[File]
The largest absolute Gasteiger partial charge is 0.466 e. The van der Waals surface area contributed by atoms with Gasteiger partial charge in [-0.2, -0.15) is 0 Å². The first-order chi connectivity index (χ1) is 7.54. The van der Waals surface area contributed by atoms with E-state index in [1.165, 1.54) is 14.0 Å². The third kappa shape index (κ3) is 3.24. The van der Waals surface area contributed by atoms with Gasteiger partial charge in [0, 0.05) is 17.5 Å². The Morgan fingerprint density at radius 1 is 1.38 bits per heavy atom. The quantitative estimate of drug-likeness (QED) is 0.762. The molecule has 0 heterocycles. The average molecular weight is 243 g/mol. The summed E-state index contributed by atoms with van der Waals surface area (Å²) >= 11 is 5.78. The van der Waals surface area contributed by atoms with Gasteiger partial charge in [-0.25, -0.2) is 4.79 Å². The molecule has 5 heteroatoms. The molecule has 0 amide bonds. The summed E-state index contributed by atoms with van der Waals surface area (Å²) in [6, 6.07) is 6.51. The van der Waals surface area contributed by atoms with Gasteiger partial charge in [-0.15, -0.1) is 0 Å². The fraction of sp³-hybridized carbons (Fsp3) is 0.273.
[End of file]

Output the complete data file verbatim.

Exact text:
The largest absolute Gasteiger partial charge is 0.466 e. The van der Waals surface area contributed by atoms with Gasteiger partial charge in [-0.2, -0.15) is 0 Å². The first-order chi connectivity index (χ1) is 7.54. The van der Waals surface area contributed by atoms with E-state index in [1.165, 1.54) is 14.0 Å². The third kappa shape index (κ3) is 3.24. The van der Waals surface area contributed by atoms with Gasteiger partial charge in [0, 0.05) is 17.5 Å². The Morgan fingerprint density at radius 1 is 1.38 bits per heavy atom. The quantitative estimate of drug-likeness (QED) is 0.762. The molecule has 0 heterocycles. The average molecular weight is 243 g/mol. The summed E-state index contributed by atoms with van der Waals surface area (Å²) >= 11 is 5.78. The van der Waals surface area contributed by atoms with Gasteiger partial charge in [-0.25, -0.2) is 4.79 Å². The molecule has 5 heteroatoms. The molecule has 0 amide bonds. The summed E-state index contributed by atoms with van der Waals surface area (Å²) in [6, 6.07) is 6.51. The van der Waals surface area contributed by atoms with Gasteiger partial charge in [-0.15, -0.1) is 0 Å². The fraction of sp³-hybridized carbons (Fsp3) is 0.273.